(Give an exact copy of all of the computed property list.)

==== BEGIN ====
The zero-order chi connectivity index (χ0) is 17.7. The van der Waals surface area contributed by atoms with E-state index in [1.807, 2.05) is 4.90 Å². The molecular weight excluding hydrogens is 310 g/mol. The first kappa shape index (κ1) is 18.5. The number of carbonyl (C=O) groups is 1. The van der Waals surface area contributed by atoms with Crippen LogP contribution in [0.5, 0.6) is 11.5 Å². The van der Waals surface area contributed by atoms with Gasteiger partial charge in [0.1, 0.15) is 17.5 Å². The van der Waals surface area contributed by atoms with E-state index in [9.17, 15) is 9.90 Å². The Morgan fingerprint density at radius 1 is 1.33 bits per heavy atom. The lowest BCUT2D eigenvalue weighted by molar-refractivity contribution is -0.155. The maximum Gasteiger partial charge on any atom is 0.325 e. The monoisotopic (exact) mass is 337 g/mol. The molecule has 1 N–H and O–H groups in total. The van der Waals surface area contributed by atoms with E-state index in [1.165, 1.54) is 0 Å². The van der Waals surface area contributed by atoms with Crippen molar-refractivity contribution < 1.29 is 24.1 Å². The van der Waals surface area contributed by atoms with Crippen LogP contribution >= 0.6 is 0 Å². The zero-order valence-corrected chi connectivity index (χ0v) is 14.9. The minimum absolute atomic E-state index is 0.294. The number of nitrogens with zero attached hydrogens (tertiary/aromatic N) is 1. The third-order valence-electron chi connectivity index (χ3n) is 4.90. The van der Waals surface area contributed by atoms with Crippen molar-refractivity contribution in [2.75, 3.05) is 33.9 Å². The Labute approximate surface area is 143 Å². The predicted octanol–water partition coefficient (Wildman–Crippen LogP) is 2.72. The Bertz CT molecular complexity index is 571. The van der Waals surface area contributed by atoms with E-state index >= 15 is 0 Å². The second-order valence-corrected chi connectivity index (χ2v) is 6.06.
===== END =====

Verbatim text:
The zero-order chi connectivity index (χ0) is 17.7. The van der Waals surface area contributed by atoms with E-state index in [1.807, 2.05) is 4.90 Å². The molecular weight excluding hydrogens is 310 g/mol. The first kappa shape index (κ1) is 18.5. The number of carbonyl (C=O) groups is 1. The van der Waals surface area contributed by atoms with Crippen LogP contribution in [0.5, 0.6) is 11.5 Å². The van der Waals surface area contributed by atoms with Gasteiger partial charge in [0.1, 0.15) is 17.5 Å². The van der Waals surface area contributed by atoms with E-state index in [9.17, 15) is 9.90 Å². The Morgan fingerprint density at radius 1 is 1.33 bits per heavy atom. The lowest BCUT2D eigenvalue weighted by molar-refractivity contribution is -0.155. The maximum Gasteiger partial charge on any atom is 0.325 e. The monoisotopic (exact) mass is 337 g/mol. The molecule has 1 N–H and O–H groups in total. The van der Waals surface area contributed by atoms with E-state index in [1.165, 1.54) is 0 Å². The van der Waals surface area contributed by atoms with Crippen molar-refractivity contribution < 1.29 is 24.1 Å². The van der Waals surface area contributed by atoms with Crippen LogP contribution >= 0.6 is 0 Å². The zero-order valence-corrected chi connectivity index (χ0v) is 14.9. The minimum absolute atomic E-state index is 0.294. The number of nitrogens with zero attached hydrogens (tertiary/aromatic N) is 1. The third-order valence-electron chi connectivity index (χ3n) is 4.90. The van der Waals surface area contributed by atoms with Crippen molar-refractivity contribution in [2.75, 3.05) is 33.9 Å². The Labute approximate surface area is 143 Å². The predicted octanol–water partition coefficient (Wildman–Crippen LogP) is 2.72. The Bertz CT molecular complexity index is 571. The van der Waals surface area contributed by atoms with E-state index >= 15 is 0 Å². The second-order valence-corrected chi connectivity index (χ2v) is 6.06.